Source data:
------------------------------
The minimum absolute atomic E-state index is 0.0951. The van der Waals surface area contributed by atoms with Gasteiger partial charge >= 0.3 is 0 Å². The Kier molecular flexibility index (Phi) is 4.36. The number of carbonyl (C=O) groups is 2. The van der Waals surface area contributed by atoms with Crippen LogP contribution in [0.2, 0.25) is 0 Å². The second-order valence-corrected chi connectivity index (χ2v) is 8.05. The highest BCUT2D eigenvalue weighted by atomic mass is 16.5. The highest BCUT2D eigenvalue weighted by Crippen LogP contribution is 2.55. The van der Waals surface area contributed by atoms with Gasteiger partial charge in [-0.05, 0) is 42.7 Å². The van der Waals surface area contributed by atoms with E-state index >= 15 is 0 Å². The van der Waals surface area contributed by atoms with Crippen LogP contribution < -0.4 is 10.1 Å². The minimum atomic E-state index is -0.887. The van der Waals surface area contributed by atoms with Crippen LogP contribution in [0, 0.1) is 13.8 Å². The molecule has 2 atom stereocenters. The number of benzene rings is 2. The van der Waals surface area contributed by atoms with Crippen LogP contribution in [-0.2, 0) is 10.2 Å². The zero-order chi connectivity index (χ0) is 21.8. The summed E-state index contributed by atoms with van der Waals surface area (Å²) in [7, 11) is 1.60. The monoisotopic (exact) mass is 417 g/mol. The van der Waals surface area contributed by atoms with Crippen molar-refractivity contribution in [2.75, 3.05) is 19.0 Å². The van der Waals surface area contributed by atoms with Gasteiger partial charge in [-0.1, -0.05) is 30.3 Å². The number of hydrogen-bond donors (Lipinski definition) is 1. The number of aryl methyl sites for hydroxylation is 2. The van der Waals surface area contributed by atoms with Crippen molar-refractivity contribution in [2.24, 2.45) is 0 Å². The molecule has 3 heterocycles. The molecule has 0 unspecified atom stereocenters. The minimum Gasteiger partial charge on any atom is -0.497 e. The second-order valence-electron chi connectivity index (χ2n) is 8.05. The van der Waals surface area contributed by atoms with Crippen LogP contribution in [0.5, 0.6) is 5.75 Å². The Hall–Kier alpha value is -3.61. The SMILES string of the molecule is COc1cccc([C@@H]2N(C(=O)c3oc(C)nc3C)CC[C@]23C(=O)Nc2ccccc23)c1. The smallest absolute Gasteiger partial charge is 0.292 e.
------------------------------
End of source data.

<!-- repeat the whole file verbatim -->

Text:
The minimum absolute atomic E-state index is 0.0951. The van der Waals surface area contributed by atoms with Gasteiger partial charge >= 0.3 is 0 Å². The Kier molecular flexibility index (Phi) is 4.36. The number of carbonyl (C=O) groups is 2. The van der Waals surface area contributed by atoms with Crippen LogP contribution in [0.2, 0.25) is 0 Å². The second-order valence-corrected chi connectivity index (χ2v) is 8.05. The highest BCUT2D eigenvalue weighted by atomic mass is 16.5. The highest BCUT2D eigenvalue weighted by Crippen LogP contribution is 2.55. The van der Waals surface area contributed by atoms with Gasteiger partial charge in [-0.05, 0) is 42.7 Å². The van der Waals surface area contributed by atoms with E-state index >= 15 is 0 Å². The van der Waals surface area contributed by atoms with Crippen LogP contribution < -0.4 is 10.1 Å². The minimum atomic E-state index is -0.887. The van der Waals surface area contributed by atoms with Crippen LogP contribution in [0, 0.1) is 13.8 Å². The molecule has 2 atom stereocenters. The number of benzene rings is 2. The van der Waals surface area contributed by atoms with Crippen LogP contribution in [-0.2, 0) is 10.2 Å². The zero-order chi connectivity index (χ0) is 21.8. The summed E-state index contributed by atoms with van der Waals surface area (Å²) in [7, 11) is 1.60. The monoisotopic (exact) mass is 417 g/mol. The van der Waals surface area contributed by atoms with Crippen molar-refractivity contribution in [2.75, 3.05) is 19.0 Å². The van der Waals surface area contributed by atoms with Gasteiger partial charge in [-0.1, -0.05) is 30.3 Å². The number of hydrogen-bond donors (Lipinski definition) is 1. The number of aryl methyl sites for hydroxylation is 2. The van der Waals surface area contributed by atoms with Crippen molar-refractivity contribution in [2.24, 2.45) is 0 Å². The molecule has 3 heterocycles. The molecule has 0 unspecified atom stereocenters. The minimum Gasteiger partial charge on any atom is -0.497 e. The second-order valence-electron chi connectivity index (χ2n) is 8.05. The van der Waals surface area contributed by atoms with Crippen LogP contribution in [0.5, 0.6) is 5.75 Å². The Hall–Kier alpha value is -3.61. The SMILES string of the molecule is COc1cccc([C@@H]2N(C(=O)c3oc(C)nc3C)CC[C@]23C(=O)Nc2ccccc23)c1. The smallest absolute Gasteiger partial charge is 0.292 e.